Lilly’s Herding Lesson #1, Part 4
After taking a break, during which Lilly smiled and panted wildly but refused to drink any water, we took her back into the training pen. EXCEPT, this time I got the chance to be the shepherd. Goodness help us and the goats.
Clearly, I could not muddle my way through my first attempt at herding with Lilly AND shoot video footage at the same time. A friend who had hoped to meet us out on the farm for Lilly’s herding lesson ended up stuck in a meeting, so there is no video coverage of what came next.
I’ll do my best to paint the tableau.
Up On a Hill Lived a Clueless Goatherd
I did NOT expect to be working inside the training pen with Lilly any time soon. Honestly, what do I know about herding?
Um, pretty much nothing.
BUT, Cathy thought perhaps the sniffing and walking away we saw in yesterday’s video might stem from Lilly simply NOT having a bond with her, so she wanted to see how Lilly and I worked together.
Her advice was essentially this: Walk toward something with purpose.
So, I tried, and I tried, and I tried.
The goats did indeed follow, with Lilly bringing up the rear, but she didn’t keep the requisite distance, so the whole herd kept bunching up around me, making it hard to move.
Many, many times I found both legs completely penned in by nervous goat flesh. I’m happy to report that my balance held out and that I did NOT (despite my fears) go ass over tea kettle on top of any young goats.
Though, at one point, because I had Lilly’s leash in my hand, I managed to get tangled in the horns of one goat. While I apologized to the goat, for getting his entire head ensnared, Lilly continued to move and push the goats. We looked like an ameba of movement in the smallest possible space.
I needed a plan:
- Step one: Get the leash loose
- Step two: Skate my way through the goats, using my shins as minor battering rams
- Step three: Attempt to get Lilly to balance my movement (stay on the opposite side of the goats)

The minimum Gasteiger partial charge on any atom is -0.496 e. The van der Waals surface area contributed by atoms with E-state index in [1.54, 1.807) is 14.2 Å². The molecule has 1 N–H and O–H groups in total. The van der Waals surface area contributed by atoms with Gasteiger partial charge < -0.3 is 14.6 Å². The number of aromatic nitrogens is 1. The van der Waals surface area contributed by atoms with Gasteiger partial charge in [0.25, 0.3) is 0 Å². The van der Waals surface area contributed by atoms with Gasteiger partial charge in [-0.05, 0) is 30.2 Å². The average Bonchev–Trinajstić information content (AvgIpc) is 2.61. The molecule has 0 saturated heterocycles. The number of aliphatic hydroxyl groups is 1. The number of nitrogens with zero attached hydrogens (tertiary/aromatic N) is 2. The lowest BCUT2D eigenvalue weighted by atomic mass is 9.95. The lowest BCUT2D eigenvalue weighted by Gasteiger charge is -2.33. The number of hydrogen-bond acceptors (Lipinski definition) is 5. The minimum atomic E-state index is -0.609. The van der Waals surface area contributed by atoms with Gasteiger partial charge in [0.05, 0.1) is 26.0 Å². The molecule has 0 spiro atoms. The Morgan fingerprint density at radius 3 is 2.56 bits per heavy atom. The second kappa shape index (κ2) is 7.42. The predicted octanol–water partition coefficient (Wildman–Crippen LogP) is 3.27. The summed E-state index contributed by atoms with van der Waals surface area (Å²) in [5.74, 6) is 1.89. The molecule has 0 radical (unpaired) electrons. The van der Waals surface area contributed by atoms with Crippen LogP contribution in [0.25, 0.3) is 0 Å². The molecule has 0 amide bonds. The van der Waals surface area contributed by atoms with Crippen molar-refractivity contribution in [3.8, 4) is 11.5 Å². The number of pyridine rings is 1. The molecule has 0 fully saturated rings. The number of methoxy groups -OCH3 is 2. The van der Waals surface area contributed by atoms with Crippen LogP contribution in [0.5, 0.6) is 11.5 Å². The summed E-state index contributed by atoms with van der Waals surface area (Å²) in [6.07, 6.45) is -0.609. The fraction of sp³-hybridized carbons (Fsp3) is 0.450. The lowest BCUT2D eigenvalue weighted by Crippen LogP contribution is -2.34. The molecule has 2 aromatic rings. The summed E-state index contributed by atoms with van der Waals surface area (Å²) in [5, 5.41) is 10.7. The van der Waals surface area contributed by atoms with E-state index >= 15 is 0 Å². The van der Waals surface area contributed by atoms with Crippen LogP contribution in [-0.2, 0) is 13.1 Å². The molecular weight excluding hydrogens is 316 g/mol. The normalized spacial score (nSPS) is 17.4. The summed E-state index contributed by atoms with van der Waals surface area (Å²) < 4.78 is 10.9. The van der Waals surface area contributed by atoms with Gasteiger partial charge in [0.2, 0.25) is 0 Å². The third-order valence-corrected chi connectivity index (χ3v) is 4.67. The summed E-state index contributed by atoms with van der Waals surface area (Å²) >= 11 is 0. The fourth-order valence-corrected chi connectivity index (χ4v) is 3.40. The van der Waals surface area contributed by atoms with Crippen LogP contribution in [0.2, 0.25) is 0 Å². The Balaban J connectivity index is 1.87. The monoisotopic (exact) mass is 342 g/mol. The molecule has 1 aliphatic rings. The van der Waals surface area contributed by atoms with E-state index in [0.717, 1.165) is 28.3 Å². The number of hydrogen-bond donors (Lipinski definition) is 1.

Mosh Pit Along the Fence
Once I broke free, I continued walking from one side of the large training pen, praising Lilly for her work and sometimes hollering at her for nibbling, following too close, etc. It did not feel good to bellow “HEY!” or “ACK!” at my girl, so I quickly gave up on any corrections since my timing sucked anyway … because it was hard to walk in front of goats and see exactly what Lilly was doing.
I considered walking backwards so that I could see her better, and I tried it here and there, but I was convinced I would stumble and get run over … spurring headlines like “Blogger Trampled by Wayward Goats.”
Except, every time, we got to the fence, Lilly piled the goats right into me, leaving me trapped against the mesh. I couldn’t move my legs. I couldn’t get her to back off. I couldn’t convince the goats to move.
I had no flag to flap at her, so I was stuck.
Cathy suggested NOT getting so close to the fence. D’oh. Good idea, so I began zig-zagging around, swooping here, turning there, and things got a little better … except Lilly seemed to want to be at MY SIDE, rather than balancing the goats.
So, we took another break, where (again) Lilly refused to drink even though she looked and seemed tired and thirsty.
If you’ve come to our herding stories already in progress, you can catch up via these posts: